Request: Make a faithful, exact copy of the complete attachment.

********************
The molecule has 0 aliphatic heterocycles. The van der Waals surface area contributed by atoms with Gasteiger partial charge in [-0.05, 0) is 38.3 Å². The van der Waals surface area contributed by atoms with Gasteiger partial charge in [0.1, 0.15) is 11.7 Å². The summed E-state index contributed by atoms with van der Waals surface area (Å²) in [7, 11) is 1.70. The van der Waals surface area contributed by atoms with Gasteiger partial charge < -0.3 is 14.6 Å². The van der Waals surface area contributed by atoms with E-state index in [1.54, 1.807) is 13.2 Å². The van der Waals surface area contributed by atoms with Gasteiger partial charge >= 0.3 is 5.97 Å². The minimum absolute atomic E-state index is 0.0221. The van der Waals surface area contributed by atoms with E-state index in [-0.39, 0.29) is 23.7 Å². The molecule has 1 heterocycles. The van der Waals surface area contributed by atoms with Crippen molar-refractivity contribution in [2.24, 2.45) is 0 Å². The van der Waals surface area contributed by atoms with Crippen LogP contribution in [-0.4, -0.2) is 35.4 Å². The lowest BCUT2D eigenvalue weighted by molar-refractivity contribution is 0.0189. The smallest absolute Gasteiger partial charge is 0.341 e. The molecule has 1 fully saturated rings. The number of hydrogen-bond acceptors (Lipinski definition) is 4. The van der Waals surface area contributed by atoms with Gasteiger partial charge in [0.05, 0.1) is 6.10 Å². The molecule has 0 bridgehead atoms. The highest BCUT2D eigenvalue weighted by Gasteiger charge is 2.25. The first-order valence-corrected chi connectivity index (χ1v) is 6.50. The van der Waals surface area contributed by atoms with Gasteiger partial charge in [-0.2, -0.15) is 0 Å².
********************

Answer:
The molecule has 0 aliphatic heterocycles. The van der Waals surface area contributed by atoms with Gasteiger partial charge in [-0.05, 0) is 38.3 Å². The van der Waals surface area contributed by atoms with Gasteiger partial charge in [0.1, 0.15) is 11.7 Å². The summed E-state index contributed by atoms with van der Waals surface area (Å²) in [7, 11) is 1.70. The van der Waals surface area contributed by atoms with Gasteiger partial charge < -0.3 is 14.6 Å². The van der Waals surface area contributed by atoms with E-state index in [1.54, 1.807) is 13.2 Å². The van der Waals surface area contributed by atoms with Gasteiger partial charge >= 0.3 is 5.97 Å². The minimum absolute atomic E-state index is 0.0221. The van der Waals surface area contributed by atoms with E-state index in [-0.39, 0.29) is 23.7 Å². The molecule has 1 heterocycles. The van der Waals surface area contributed by atoms with Crippen molar-refractivity contribution in [2.24, 2.45) is 0 Å². The van der Waals surface area contributed by atoms with Crippen LogP contribution in [-0.4, -0.2) is 35.4 Å². The lowest BCUT2D eigenvalue weighted by molar-refractivity contribution is 0.0189. The smallest absolute Gasteiger partial charge is 0.341 e. The molecule has 1 fully saturated rings. The number of hydrogen-bond acceptors (Lipinski definition) is 4. The van der Waals surface area contributed by atoms with Gasteiger partial charge in [0.05, 0.1) is 6.10 Å². The molecule has 0 bridgehead atoms. The highest BCUT2D eigenvalue weighted by Gasteiger charge is 2.25. The first-order valence-corrected chi connectivity index (χ1v) is 6.50. The van der Waals surface area contributed by atoms with Gasteiger partial charge in [-0.2, -0.15) is 0 Å².